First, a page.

“We agreed today that [Ukraine and Georgia] will become members of NATO.” — Bucharest Summit Declaration, April 2008
Nobody knows how the current phase of Russia’s war in Ukraine will end, whether with more, most, or even all of Ukraine’s territory liberated, or in an ugly ceasefire with Russia occupying significant parts of Ukrainian territory. The former seems more likely. In any case, the United States and Europe need to face a hard truth: when this phase of the war ends and Ukraine is left in a grey zone of ambiguity and insecurity, Russian President Vladimir Putin ultimately could resume his war of imperial conquest and national extermination at will.
As NATO prepares for its summit this year in Vilnius, Lithuania, in July, the alliance needs to look again at membership for Ukraine as the best way to lock in and enforce peace in Europe, a benefit that would far outweigh the costs. Contrary to much either-or handwringing, diplomatic history points to myriad ways and conditions to accomplish this goal.
NATO membership for Ukraine is not necessarily the outlandish stretch that skeptics claim. Fifteen years ago at its Bucharest Summit, NATO made the decision in principle to welcome Ukraine and Georgia into the alliance, though with the date and conditions left unspecified. It was an awkward compromise forged by NATO’s leaders in real time after they had deadlocked over whether to offer Ukraine and Georgia a preparatory Membership Action Plan (MAP). The result was no MAP or any other way to bring those countries, which had sent forces to NATO missions like Iraq, closer to NATO membership, but a clear statement that NATO membership was the goal.
Agreement on that goal was and remains a big deal: it means, albeit in principle only, that NATO rejects Putin’s assertion that those countries are part of Moscow’s sphere of domination and that if they maintain their systematic democratic transformation, NATO will someday bring them in. That NATO decision, even in the awkward form it was made, infuriated Russian President Vladimir Putin so much that in his speech at the Bucharest NATO-Russia Summit the following day he laid claim to Crimea; to underscore the point, Putin invaded Georgia that August.
NATO retreated from the implications of its own decision at Bucharest: while it has repeated the Bucharest formula at every subsequent NATO summit, it has done so more by rote than conviction.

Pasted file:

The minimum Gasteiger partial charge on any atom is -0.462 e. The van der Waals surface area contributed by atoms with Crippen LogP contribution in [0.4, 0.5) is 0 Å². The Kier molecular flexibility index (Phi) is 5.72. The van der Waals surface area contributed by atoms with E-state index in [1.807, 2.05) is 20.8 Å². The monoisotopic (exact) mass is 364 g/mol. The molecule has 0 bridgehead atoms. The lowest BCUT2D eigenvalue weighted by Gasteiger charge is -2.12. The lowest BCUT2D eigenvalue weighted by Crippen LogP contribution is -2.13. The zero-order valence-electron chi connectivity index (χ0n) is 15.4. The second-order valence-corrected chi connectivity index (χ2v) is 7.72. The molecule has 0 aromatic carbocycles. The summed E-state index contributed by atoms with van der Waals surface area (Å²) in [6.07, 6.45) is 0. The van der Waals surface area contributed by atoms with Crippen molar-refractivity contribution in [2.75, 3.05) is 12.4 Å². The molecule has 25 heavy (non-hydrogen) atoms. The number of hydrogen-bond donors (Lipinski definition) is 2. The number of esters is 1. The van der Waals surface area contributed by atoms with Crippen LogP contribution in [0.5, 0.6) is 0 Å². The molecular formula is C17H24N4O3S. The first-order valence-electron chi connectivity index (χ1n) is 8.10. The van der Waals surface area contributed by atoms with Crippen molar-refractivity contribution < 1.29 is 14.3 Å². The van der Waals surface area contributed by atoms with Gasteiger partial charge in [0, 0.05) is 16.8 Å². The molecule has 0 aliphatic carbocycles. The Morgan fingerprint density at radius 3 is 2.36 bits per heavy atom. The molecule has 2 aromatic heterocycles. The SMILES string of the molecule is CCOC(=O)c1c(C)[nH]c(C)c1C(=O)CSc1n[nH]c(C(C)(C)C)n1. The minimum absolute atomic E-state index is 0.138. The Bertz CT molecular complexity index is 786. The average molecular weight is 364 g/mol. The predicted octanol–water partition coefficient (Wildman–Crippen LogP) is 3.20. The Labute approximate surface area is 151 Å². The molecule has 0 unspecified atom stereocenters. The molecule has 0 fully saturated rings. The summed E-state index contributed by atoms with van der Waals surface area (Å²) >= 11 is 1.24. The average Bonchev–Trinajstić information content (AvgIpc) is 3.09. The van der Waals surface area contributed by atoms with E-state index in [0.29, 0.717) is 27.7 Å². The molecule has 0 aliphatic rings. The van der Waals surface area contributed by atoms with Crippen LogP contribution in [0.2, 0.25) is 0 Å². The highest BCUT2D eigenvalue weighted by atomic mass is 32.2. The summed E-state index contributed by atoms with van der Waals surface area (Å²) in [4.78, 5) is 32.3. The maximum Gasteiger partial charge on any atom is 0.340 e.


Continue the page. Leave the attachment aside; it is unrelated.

It’s time to implement the Bucharest decision. NATO membership for Ukraine may be the best way to end the uncertainty about Ukraine’s place in Europe, an ambiguity that Putin has and will continue to exploit. (This would apply to Georgia as well, but that country’s current leadership has been moving in an authoritarian direction and seems to be slipping under Moscow’s influence; Georgia’s leaders do not seem committed to joining the alliance, even in the face of new Russian threats against Georgia and even as public opinion in Georgia continues to vigorously support NATO and EU accession. On March 10, Russian Foreign Minister Sergey Lavrov even extended the threat to “all the countries located around the Russian Federation.”)
Post-Cold War history suggests that NATO accession ends ambiguity and reduces Russian temptation to threaten or pressure; a gray zone is an invitation. NATO membership prevented Russia from doing to Estonia and Latvia what it did to Ukraine starting in 2014: using fabricated claims about alleged persecution of the Russian minority in those countries as an excuse to invade. Making Ukraine a NATO member will anger Russia, but it will bring stability and reduce the threat of repeated Russian campaigns against Ukraine. It’s in the interests of the transatlantic community to deprive Putin of the opportunity to resume his campaign.
Every phase of NATO enlargement has generated opposition, usually centered on concerns over Moscow’s reaction, or defensibility of new members, or burden sharing. Let’s consider those objections to Ukraine’s NATO membership.
Of course, Moscow will hate it. Is that sufficient cause to keep Ukraine in its current ambiguous and exposed state? By launching a dirty war of aggression, including mass killings of civilians, kidnappings, rape, looting and pillaging, all in the service of extermination of Ukrainian nationhood, Russia has forfeited whatever claim it might have made for special consideration. Launching aggressive wars has consequences.